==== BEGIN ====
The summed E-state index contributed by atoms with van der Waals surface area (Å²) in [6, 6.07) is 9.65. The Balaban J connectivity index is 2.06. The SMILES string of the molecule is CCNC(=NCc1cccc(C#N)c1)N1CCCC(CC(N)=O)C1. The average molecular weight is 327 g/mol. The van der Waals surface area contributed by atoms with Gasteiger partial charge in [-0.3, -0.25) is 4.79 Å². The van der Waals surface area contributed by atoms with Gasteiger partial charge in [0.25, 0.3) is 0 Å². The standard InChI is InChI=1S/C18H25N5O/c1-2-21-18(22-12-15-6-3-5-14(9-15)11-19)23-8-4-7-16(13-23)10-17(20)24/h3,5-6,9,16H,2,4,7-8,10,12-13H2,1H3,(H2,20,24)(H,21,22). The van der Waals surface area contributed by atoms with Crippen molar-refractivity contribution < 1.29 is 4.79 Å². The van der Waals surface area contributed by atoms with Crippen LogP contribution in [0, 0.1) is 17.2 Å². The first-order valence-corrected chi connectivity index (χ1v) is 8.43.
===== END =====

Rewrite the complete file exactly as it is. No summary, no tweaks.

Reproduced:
The summed E-state index contributed by atoms with van der Waals surface area (Å²) in [6, 6.07) is 9.65. The Balaban J connectivity index is 2.06. The SMILES string of the molecule is CCNC(=NCc1cccc(C#N)c1)N1CCCC(CC(N)=O)C1. The average molecular weight is 327 g/mol. The van der Waals surface area contributed by atoms with Gasteiger partial charge in [-0.3, -0.25) is 4.79 Å². The van der Waals surface area contributed by atoms with Gasteiger partial charge in [0.25, 0.3) is 0 Å². The standard InChI is InChI=1S/C18H25N5O/c1-2-21-18(22-12-15-6-3-5-14(9-15)11-19)23-8-4-7-16(13-23)10-17(20)24/h3,5-6,9,16H,2,4,7-8,10,12-13H2,1H3,(H2,20,24)(H,21,22). The van der Waals surface area contributed by atoms with Crippen molar-refractivity contribution < 1.29 is 4.79 Å². The van der Waals surface area contributed by atoms with Crippen LogP contribution in [0, 0.1) is 17.2 Å². The first-order valence-corrected chi connectivity index (χ1v) is 8.43.